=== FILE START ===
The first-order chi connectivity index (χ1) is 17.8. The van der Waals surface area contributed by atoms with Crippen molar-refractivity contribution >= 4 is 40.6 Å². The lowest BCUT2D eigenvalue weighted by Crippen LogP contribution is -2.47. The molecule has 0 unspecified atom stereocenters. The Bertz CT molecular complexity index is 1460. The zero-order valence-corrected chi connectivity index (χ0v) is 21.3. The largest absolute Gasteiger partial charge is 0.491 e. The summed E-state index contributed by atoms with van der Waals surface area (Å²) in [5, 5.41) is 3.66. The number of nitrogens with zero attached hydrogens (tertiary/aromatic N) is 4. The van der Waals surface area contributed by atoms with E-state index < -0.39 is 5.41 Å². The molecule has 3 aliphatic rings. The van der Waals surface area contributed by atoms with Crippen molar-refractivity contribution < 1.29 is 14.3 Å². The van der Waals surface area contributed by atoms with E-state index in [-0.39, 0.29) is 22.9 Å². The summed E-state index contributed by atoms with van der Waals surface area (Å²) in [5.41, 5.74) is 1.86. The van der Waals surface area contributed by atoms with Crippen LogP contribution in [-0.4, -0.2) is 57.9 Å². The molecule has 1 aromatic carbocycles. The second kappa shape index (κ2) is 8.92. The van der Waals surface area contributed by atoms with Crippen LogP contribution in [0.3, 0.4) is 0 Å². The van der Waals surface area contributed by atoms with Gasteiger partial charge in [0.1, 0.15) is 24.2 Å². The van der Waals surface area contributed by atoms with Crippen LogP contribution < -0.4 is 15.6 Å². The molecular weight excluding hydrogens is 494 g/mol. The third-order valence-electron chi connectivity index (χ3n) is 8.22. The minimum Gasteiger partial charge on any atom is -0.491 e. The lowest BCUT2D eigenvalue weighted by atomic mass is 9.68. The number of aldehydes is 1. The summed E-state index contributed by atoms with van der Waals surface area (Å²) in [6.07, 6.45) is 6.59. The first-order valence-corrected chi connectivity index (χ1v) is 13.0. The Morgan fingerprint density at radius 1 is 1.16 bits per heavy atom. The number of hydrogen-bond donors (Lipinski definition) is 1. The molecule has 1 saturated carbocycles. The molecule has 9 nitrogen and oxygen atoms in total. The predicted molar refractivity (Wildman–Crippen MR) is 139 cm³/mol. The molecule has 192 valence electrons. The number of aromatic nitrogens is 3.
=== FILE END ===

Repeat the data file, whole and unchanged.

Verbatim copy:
The first-order chi connectivity index (χ1) is 17.8. The van der Waals surface area contributed by atoms with Crippen molar-refractivity contribution >= 4 is 40.6 Å². The lowest BCUT2D eigenvalue weighted by Crippen LogP contribution is -2.47. The molecule has 0 unspecified atom stereocenters. The Bertz CT molecular complexity index is 1460. The zero-order valence-corrected chi connectivity index (χ0v) is 21.3. The largest absolute Gasteiger partial charge is 0.491 e. The summed E-state index contributed by atoms with van der Waals surface area (Å²) in [5, 5.41) is 3.66. The number of nitrogens with zero attached hydrogens (tertiary/aromatic N) is 4. The van der Waals surface area contributed by atoms with E-state index < -0.39 is 5.41 Å². The molecule has 3 aliphatic rings. The van der Waals surface area contributed by atoms with Crippen molar-refractivity contribution < 1.29 is 14.3 Å². The van der Waals surface area contributed by atoms with E-state index in [-0.39, 0.29) is 22.9 Å². The summed E-state index contributed by atoms with van der Waals surface area (Å²) in [5.41, 5.74) is 1.86. The van der Waals surface area contributed by atoms with Crippen LogP contribution in [-0.4, -0.2) is 57.9 Å². The molecule has 1 aromatic carbocycles. The second kappa shape index (κ2) is 8.92. The van der Waals surface area contributed by atoms with Crippen LogP contribution in [0.3, 0.4) is 0 Å². The van der Waals surface area contributed by atoms with Gasteiger partial charge in [0.1, 0.15) is 24.2 Å². The van der Waals surface area contributed by atoms with Crippen LogP contribution < -0.4 is 15.6 Å². The molecular weight excluding hydrogens is 494 g/mol. The third-order valence-electron chi connectivity index (χ3n) is 8.22. The minimum Gasteiger partial charge on any atom is -0.491 e. The lowest BCUT2D eigenvalue weighted by atomic mass is 9.68. The number of aldehydes is 1. The summed E-state index contributed by atoms with van der Waals surface area (Å²) in [6.07, 6.45) is 6.59. The first-order valence-corrected chi connectivity index (χ1v) is 13.0. The Morgan fingerprint density at radius 1 is 1.16 bits per heavy atom. The number of hydrogen-bond donors (Lipinski definition) is 1. The molecule has 1 saturated carbocycles. The molecule has 9 nitrogen and oxygen atoms in total. The predicted molar refractivity (Wildman–Crippen MR) is 139 cm³/mol. The molecule has 192 valence electrons. The number of aromatic nitrogens is 3.